Getting Schwarzschild right

A recent post over at sci.physics.research mentioned some papers (available at the arxiv) that claim that we’ve been misinterpreting Schwarzschild’s solution all these years; more concretely, that the event horizon (and, therefore, static black holes, among other things) is just a mirage produced by ill-chosen coordinates. As it happens, it’s these article’s authors who are misinterpreting coordinates changes, as shown in the answers to the original post. In particular, i strongly recommend T. Essel’s post, Flogging the Xprint to all students of General Relativity, as a beautiful tutorial on the meaning of coordinates in GR, a really tricky issue (as shown by the elementary errors disclosed even in published papers). The thread includes also a bit about the interplay between coordinates and topology and, come to think of it, is a good reading also for those of you privy with the field, if only for the fun of it.

Essel finishes his long post with a reflection worth mulling over:

The fact that such obviously wrong papers continue to be produced, published, and cited is dismaying, because one major goal of providing electronic archives is to make it easier to find/obtain/study relevant previous work, yet this kind of rampant repetition of old errors suggests that some “researchers” have forgotten that -reading- is the most important part of library research!

This raises a disturbing question: by drastically lowering the threshold of pain involved in simply -finding- and -obtaining- relevant prior work, while leaving unaltered the threshold of pain involved in -reading- what one has obtained, has the advent of the arXiv had the unexpected and paradoxical effect of -decreasing- knowledge of the research literature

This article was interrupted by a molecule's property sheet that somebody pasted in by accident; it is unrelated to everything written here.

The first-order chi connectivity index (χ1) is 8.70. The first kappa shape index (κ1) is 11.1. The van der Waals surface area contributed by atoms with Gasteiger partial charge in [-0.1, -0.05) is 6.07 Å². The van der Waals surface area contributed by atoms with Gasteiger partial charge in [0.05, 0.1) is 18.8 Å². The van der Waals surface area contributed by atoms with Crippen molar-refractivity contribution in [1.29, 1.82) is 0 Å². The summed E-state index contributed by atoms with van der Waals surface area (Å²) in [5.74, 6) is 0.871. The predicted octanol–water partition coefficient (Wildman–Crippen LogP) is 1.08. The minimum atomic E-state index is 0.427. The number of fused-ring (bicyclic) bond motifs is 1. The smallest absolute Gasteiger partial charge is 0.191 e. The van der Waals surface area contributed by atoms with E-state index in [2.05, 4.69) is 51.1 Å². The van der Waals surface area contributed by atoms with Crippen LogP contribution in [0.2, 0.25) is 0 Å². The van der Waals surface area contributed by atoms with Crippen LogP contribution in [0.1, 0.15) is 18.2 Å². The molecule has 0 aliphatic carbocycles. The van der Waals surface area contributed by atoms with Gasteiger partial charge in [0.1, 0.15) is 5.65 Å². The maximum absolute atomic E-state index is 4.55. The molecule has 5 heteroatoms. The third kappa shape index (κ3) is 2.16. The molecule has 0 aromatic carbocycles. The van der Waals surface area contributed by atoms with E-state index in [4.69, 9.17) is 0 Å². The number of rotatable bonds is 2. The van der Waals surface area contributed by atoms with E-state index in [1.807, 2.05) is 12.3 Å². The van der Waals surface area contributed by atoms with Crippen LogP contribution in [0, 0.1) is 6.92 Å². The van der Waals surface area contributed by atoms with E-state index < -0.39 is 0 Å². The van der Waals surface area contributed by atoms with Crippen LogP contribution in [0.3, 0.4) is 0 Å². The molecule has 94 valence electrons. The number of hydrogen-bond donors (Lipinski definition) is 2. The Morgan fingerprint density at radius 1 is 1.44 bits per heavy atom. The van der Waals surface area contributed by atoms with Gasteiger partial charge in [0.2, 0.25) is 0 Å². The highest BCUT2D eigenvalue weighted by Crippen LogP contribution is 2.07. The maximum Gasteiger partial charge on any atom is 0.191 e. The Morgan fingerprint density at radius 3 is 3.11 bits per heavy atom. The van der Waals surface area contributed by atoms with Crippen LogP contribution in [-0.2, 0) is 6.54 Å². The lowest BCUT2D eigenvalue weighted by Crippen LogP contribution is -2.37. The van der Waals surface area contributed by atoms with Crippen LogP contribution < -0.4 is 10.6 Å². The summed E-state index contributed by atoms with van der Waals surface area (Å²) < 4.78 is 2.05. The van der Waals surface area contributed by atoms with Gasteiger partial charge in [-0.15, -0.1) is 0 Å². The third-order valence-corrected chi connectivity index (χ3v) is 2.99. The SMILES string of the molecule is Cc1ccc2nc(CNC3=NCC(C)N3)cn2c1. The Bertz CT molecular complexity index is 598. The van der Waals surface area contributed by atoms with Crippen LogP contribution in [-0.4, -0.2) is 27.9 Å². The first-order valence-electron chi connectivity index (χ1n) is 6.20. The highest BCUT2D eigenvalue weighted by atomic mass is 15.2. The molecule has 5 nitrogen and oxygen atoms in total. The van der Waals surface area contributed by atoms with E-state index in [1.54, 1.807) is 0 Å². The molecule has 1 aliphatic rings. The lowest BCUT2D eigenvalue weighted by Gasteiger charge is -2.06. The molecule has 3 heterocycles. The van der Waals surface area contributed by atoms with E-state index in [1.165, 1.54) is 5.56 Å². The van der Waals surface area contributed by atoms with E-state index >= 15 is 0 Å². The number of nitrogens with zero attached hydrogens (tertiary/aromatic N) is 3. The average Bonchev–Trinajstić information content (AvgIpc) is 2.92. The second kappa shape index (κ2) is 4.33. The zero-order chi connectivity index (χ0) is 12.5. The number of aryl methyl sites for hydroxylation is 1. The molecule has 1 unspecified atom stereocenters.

among researchers? If we make “the easy part” of library research -too easy-, will the next generation fail to take the trouble to read the contents of our libraries (that’s “the hard part” of library research), on the grounds that actually -reading- the literature would constitute an unacceptable burden on the time and energy of busy scholars?

I have no easy answers to these questions, other that my feeling that keeping up with current research in anything but an extremely narrow and specialised area is an overwhelming (if not plain impossible) task. As a side effect, i’ve noted that i lowered my crackpot-detection threshold by a considerable degree, which bothers me a bit because i think that really new ideas will probably be, on a superficial reading, on the verge of crackpotism. Sifting wheat from chaff has always been a problem, but who ordered so much chaff?

Update: Malcolm MacCallum has published yet another refutation of Antoci et al claims about event horizons. Very instructive.


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